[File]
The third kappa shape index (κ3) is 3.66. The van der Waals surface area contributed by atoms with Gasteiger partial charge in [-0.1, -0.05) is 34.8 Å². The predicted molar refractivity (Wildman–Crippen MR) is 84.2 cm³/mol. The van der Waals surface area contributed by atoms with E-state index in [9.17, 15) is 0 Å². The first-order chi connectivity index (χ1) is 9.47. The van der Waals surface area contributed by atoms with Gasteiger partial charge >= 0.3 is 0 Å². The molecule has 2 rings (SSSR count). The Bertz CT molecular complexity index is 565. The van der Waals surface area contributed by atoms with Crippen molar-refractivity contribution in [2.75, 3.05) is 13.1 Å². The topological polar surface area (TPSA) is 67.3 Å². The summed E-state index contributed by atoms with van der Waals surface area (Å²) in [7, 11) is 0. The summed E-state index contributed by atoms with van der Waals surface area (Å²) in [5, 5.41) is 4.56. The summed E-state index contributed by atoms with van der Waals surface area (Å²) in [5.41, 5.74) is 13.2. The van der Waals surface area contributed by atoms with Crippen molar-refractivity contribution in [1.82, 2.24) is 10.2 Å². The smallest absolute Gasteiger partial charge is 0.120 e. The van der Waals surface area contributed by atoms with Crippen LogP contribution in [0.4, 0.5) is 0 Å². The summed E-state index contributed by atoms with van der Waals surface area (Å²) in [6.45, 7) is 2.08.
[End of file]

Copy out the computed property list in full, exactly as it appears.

The third kappa shape index (κ3) is 3.66. The van der Waals surface area contributed by atoms with Gasteiger partial charge in [-0.1, -0.05) is 34.8 Å². The predicted molar refractivity (Wildman–Crippen MR) is 84.2 cm³/mol. The van der Waals surface area contributed by atoms with E-state index in [9.17, 15) is 0 Å². The first-order chi connectivity index (χ1) is 9.47. The van der Waals surface area contributed by atoms with Gasteiger partial charge >= 0.3 is 0 Å². The molecule has 2 rings (SSSR count). The Bertz CT molecular complexity index is 565. The van der Waals surface area contributed by atoms with Crippen molar-refractivity contribution in [2.75, 3.05) is 13.1 Å². The topological polar surface area (TPSA) is 67.3 Å². The summed E-state index contributed by atoms with van der Waals surface area (Å²) in [7, 11) is 0. The summed E-state index contributed by atoms with van der Waals surface area (Å²) in [5, 5.41) is 4.56. The summed E-state index contributed by atoms with van der Waals surface area (Å²) in [5.41, 5.74) is 13.2. The van der Waals surface area contributed by atoms with Crippen molar-refractivity contribution in [1.82, 2.24) is 10.2 Å². The smallest absolute Gasteiger partial charge is 0.120 e. The van der Waals surface area contributed by atoms with Crippen LogP contribution in [0.4, 0.5) is 0 Å². The summed E-state index contributed by atoms with van der Waals surface area (Å²) in [6.45, 7) is 2.08.